In the most recent episode of “Real Time with Bill Maher,” Maher offered an apt metaphor for the possibility that yes, Obama can lose the election. He admitted that the GOP has been ruining its brand as of late, due to the long primary battle and the fight over birth control and women’s reproductive rights, but Maher compared the GOP to a horror movie slasher that won’t die. First, the hand starts moving, and then the whole corpse comes back to life. As Maher pointed out, the GOP will eventually ends its primary season, probably quite soon if Romney wins a majority of the states this Tuesday (a Super Tuesday race). Then, the party will coalesce around the nominee and work on defeating Obama. The Koch Brothers and other right-wing billionaires will pour millions into Super PACS to unseat the president.
Maher’s comments reminded me of friends who believe Obama will definitely win re-election. As an Obama supporter and someone currently working with his campaign in Luzerene County, I have told friends time and time again that the president can indeed lose re-election. The GOP may be in disarray now, but they will unite to defeat him.
Even Paul Begala, a major Democratic strategist, wrote in his column in the new issue of Newsweek that this election may very well be a toss up. Begala points out that there are a few foreign policy factors that can upend the election. He cites the Iran nuclear issue and skyrocketing oil prices as two major factors, as well as uncertainty and possible conflict in Pakistan. He also envisions the GOP uniting once the primary season is over. He writes, “The GOP will unify. Where once their central organizing principle was opposing communism, now it is opposing Barack Obama. As long as he is on the ballot, the Republicans will be able to reunite. There is not much the White House can do about that. The reality is the GOP demolition derby will end soon enough, and the president will be in a neck-and-neck race all year.”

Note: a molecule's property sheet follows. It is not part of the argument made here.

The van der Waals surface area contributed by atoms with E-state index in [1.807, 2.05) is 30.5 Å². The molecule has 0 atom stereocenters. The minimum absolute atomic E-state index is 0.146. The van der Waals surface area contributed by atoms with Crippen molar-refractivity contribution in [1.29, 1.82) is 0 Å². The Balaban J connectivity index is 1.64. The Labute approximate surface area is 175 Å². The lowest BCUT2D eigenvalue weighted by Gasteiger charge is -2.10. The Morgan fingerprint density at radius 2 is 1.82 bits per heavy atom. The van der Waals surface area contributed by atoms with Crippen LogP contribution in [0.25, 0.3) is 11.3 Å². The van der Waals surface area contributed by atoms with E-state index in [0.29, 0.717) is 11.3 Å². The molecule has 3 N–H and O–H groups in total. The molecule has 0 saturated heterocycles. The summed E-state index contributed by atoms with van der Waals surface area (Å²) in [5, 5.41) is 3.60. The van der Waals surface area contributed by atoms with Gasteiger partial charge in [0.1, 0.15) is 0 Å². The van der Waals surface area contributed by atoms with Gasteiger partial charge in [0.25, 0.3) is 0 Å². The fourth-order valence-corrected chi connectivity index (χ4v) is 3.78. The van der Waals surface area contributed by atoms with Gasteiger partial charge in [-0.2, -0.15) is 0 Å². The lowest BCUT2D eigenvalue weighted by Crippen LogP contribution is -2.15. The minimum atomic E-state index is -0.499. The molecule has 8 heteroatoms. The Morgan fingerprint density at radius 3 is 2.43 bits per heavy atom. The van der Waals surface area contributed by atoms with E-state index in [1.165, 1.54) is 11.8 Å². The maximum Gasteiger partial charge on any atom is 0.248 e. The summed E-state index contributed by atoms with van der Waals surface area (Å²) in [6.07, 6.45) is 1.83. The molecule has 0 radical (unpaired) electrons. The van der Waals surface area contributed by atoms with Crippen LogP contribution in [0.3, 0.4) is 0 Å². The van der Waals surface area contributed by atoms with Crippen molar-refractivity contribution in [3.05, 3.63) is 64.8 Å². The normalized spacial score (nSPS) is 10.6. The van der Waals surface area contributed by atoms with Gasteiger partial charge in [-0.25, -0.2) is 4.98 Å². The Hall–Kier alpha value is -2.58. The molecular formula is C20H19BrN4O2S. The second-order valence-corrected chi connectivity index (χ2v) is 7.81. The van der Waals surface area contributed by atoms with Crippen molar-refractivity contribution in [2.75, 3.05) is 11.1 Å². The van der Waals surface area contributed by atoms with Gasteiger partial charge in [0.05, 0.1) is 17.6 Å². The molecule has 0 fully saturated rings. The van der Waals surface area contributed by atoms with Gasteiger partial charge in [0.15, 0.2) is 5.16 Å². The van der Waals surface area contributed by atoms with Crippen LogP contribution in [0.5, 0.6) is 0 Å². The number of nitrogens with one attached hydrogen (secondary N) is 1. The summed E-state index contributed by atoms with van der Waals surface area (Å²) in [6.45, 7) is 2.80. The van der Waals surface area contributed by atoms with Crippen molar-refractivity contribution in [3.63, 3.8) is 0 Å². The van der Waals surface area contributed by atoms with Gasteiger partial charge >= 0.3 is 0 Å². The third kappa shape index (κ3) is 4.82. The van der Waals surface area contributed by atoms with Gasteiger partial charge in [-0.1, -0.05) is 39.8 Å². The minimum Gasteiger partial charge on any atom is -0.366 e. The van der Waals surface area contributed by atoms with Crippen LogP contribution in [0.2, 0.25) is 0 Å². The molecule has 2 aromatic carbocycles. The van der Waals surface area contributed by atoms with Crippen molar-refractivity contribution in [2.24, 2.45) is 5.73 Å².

The Election is still about 8 months away, and in a lot of ways, it feels much more important than it did in 2008, due to all of the problems facing this country, including growing income inequality, high unemployment, and impending foreign policy issues. Months ago, Obama started laying the groundwork for his campaign. Even here in NEPA, an office has already opened in Scranton and one is set to open soon in Wilkes-Barre. The White House must know that the landscape this time will be different than it was in 2008 and nothing is certain, especially since the economy is still fragile and serious foreign policy challenges loom.
It makes the canvassing and voter registration drives all that more important.